The U.S. Department of Education released guidance on Thursday, July 9, 2020, reminding Colleges and Universities (Institutions of Higher Education/IHEs) of the existing flexibility for verification of non-filing from the Internal Revenue Service (IRS) in, this guidance, allowing IHEs to accept a signed statement in place of a W-2 for foster youth. Here’s the relevant excerpt: 


In the case of foster care youth, given the unlikelihood that such students would have earned enough to require them to file taxes, we will permit the institution to accept a signed statement from the foster care youth that he or she earned less than the amount that triggers the requirement for taxpayers to file tax returns.” You can find the guidance here.


The guidance is a direct result of work by Congressman Danny Davis (D-IL) and Congresswoman Jackie Walorski (R-IN) raising the issue with the Department of Education on the difficulties that foster youth were having with completing their financial aid packages. The issue has become more challenging during the COVID-19 outbreak.


In April, Children’s Aid NYC reached out to CWLA about an emerging problem for youth in foster care applying for higher education assistance. When filling out a Free Application for Federal Student Aid (FAFSA) application, foster youth must indicate that they are “independent.” Upon receiving a student’s FAFSA, higher education institutions (in-state and out of state) will ask foster youth to submit proof of independence along with a Proof of Non-Filer form. This Proof of Non-Filer form is obtained by the student filling out the T- 4506 form from the IRS. Once the T-4506 form is submitted, the IRS will mail a copy of the Proof of Non-Filer letter to the student’s address.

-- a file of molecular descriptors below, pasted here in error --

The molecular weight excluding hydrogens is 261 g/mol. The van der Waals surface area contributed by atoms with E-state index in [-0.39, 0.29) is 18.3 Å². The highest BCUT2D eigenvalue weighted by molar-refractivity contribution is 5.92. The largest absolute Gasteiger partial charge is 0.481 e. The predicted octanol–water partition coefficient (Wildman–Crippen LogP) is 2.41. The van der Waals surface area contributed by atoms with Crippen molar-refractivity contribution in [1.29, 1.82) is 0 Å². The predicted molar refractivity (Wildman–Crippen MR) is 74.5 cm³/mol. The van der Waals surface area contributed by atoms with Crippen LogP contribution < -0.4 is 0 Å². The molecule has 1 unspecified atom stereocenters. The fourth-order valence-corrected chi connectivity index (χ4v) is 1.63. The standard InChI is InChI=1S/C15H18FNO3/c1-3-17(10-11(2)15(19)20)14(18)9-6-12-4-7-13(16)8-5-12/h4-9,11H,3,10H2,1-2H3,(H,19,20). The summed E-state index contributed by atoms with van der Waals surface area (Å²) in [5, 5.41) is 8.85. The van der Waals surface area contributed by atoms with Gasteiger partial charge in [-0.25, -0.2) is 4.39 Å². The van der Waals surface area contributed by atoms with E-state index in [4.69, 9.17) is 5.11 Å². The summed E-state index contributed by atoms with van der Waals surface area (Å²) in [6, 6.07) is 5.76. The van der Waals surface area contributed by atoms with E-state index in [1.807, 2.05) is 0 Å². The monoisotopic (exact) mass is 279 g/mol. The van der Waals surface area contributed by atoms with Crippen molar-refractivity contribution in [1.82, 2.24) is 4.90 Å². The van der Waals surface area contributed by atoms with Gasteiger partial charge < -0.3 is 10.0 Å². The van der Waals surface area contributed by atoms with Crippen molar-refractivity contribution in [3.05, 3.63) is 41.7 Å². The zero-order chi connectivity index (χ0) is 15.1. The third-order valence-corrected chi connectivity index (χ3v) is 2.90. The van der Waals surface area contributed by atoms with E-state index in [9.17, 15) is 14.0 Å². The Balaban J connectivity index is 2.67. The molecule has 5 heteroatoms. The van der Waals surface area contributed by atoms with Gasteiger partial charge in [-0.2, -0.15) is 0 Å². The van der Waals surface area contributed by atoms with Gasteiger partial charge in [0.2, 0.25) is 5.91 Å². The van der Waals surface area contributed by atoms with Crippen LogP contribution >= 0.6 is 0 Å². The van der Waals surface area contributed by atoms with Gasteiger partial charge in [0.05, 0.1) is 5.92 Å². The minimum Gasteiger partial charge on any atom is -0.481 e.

As explained by Children’s Aid, the process prior to the COVID-19 pandemic could take up to two months for youth to receive the Non-Filer form. Due to COVID-19, foster youth and their education specialists have shared that the IRS has not been responsive to requests for Proof of Non-Filer letters via submission of the T- 4506 form by mail. This has caused a significant delay for both current and prospective students. Most, if not all foster youth across the state are unable to submit the necessary documentation to their school’s financial aid offices at this time, in order to receive their completed financial aid package/award.


Congressman Davis and Congresswoman Walorski worked with Children’s Aid NYC, CWLA, and the National Association Student Financial Aid Administrators (NASFAA) to further understand the issue and challenges and bring the matter to the Education Department which resulted in this new guidance.